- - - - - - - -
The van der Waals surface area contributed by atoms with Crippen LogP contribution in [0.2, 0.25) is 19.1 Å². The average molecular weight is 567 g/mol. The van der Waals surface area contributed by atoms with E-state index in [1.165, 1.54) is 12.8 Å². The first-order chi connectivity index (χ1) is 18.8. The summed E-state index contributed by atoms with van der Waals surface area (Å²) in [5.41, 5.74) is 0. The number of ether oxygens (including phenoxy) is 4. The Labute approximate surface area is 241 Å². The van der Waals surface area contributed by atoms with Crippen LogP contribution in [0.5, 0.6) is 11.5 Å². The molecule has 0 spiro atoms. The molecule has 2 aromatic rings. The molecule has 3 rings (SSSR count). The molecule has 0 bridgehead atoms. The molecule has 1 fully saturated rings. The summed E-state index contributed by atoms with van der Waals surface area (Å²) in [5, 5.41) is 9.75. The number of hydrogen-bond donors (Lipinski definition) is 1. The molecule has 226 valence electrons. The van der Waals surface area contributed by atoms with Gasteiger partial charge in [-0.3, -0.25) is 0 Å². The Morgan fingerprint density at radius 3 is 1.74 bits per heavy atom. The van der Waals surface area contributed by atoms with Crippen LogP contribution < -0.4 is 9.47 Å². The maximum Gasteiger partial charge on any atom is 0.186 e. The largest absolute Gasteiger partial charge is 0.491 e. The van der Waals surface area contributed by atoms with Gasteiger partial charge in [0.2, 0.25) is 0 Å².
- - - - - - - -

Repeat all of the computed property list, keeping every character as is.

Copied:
The van der Waals surface area contributed by atoms with Crippen LogP contribution in [0.2, 0.25) is 19.1 Å². The average molecular weight is 567 g/mol. The van der Waals surface area contributed by atoms with E-state index in [1.165, 1.54) is 12.8 Å². The first-order chi connectivity index (χ1) is 18.8. The summed E-state index contributed by atoms with van der Waals surface area (Å²) in [5.41, 5.74) is 0. The number of ether oxygens (including phenoxy) is 4. The Labute approximate surface area is 241 Å². The van der Waals surface area contributed by atoms with Crippen LogP contribution in [0.5, 0.6) is 11.5 Å². The molecule has 0 spiro atoms. The molecule has 2 aromatic rings. The molecule has 3 rings (SSSR count). The molecule has 0 bridgehead atoms. The molecule has 1 fully saturated rings. The summed E-state index contributed by atoms with van der Waals surface area (Å²) in [5, 5.41) is 9.75. The number of hydrogen-bond donors (Lipinski definition) is 1. The molecule has 226 valence electrons. The van der Waals surface area contributed by atoms with Gasteiger partial charge in [-0.3, -0.25) is 0 Å². The Morgan fingerprint density at radius 3 is 1.74 bits per heavy atom. The van der Waals surface area contributed by atoms with Crippen LogP contribution < -0.4 is 9.47 Å². The maximum Gasteiger partial charge on any atom is 0.186 e. The largest absolute Gasteiger partial charge is 0.491 e. The van der Waals surface area contributed by atoms with Gasteiger partial charge in [0.2, 0.25) is 0 Å².